Definition of empanel in English:


(also impanel)

verbempanels, empanelling, empanelled; US empaneling, empaneled

[with object]
  • 1Enlist or enrol (a jury).

    • ‘He could have gone to the U.S. attorney and empaneled a grand jury.’
    • ‘The district attorney in neighboring Nassau County decided not to impanel a grand jury.’
    • ‘A federal grand jury was empaneled in 1996, and he subpoenaed witnesses to testify.’
    • ‘The U.S. attorney in the district can impanel a grand jury if they feel that there is evidence warranting a criminal investigation.’
    • ‘Recounts were mounted, grand juries were empanelled, and the FBI was called in.’
    • ‘A grand jury subpoena is available only when the government has sufficient grounds to believe a crime has been committed to go to the trouble of empaneling a grand jury.’
    • ‘There was talk of empaneling a grand jury to go over some of that evidence.’
    • ‘Then they empaneled a grand jury and brought DAs from every county around Colorado, and they all came to the same conclusion.’
    • ‘It might command the sheriff to require a defendant to appear and show cause; to seize property unless a defendant justified the keeping of it; to empanel a jury; and so on.’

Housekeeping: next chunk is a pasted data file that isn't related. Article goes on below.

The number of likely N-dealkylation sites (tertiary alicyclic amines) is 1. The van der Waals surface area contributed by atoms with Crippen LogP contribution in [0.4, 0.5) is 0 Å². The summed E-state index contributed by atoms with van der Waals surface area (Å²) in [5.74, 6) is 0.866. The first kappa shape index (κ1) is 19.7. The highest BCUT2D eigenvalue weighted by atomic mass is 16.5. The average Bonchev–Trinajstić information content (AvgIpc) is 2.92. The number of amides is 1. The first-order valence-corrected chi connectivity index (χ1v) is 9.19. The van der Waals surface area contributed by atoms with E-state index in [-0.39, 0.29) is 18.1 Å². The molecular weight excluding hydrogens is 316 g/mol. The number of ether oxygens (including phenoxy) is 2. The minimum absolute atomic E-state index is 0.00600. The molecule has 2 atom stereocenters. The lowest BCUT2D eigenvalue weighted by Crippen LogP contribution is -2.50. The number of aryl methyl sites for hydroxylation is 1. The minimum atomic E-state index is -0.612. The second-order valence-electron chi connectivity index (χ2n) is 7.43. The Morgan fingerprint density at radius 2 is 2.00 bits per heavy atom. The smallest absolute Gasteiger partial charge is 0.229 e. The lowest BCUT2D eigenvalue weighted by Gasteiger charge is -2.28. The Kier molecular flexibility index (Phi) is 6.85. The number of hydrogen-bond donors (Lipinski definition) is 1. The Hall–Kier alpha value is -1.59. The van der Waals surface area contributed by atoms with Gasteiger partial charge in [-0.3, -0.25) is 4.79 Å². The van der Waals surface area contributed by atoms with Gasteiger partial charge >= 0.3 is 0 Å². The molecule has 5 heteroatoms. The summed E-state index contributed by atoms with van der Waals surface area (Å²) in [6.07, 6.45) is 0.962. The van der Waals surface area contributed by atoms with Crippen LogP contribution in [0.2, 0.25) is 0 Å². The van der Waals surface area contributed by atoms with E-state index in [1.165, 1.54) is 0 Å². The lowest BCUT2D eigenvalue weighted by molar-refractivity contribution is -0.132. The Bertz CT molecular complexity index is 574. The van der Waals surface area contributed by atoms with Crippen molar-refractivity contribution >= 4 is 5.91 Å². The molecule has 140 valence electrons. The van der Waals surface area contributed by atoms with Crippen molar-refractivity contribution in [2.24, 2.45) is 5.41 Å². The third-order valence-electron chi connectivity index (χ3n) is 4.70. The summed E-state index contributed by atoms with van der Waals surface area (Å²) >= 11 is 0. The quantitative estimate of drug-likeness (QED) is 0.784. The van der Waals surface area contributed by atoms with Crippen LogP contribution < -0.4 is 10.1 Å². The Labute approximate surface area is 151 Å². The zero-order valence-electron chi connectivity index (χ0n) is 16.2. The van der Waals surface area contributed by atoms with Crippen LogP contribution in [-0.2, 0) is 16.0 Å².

• ‘The judge came up with a novel solution, though he had his doubts about whether it was legal: Why not impanel two juries to decide the same trial?’
    • ‘After the trial commenced, but before a jury was empanelled, counsel embarked on a series of applications relating primarily to the admissibility of evidence.’
    • ‘On the day fixed for trial the jury was empanelled.’
    • ‘I reckon that as a lawyer, it probably takes us about 30 minutes to impanel a jury.’
    • ‘One idea has been to impanel two juries - one that would not be death-qualified, to decide upon guilt or innocence, and a second death-qualified one to decide on the penalty following a guilty verdict.’
    • ‘He gives jury pool members a chance to be disqualified if they know any of the parties or witnesses, then he empanels the 12-person jury.’
    1. 1.1Enrol (someone) on to a jury.
      ‘several of her friends have been empanelled’
      • ‘TMZ obtained the juror questionnaires - filled out by all of the prospective jurors before they were empanelled on the jury to determine the fate of the man accused of murdering her family.’
      • ‘He allegedly empaneled his daughter as a juror in his courtroom and discussed her feelings about the case with her between the time when the verdict was reached and sentencing occurred.’
      • ‘After being indicted, he pulled together lists of prospective jurors in his case, then a list of the 14 people empaneled to hear his case.’
      • ‘As I sat there for five very long, quiet hours wondering whether I'd be impaneled, I had plenty of time to decide what I was going to write about.’


Late Middle English from Anglo-Norman French empaneller, from em- ‘in’ + Old French panel ‘panel’.



/ɪmˈpan(ə)l/ /ɛmˈpan(ə)l/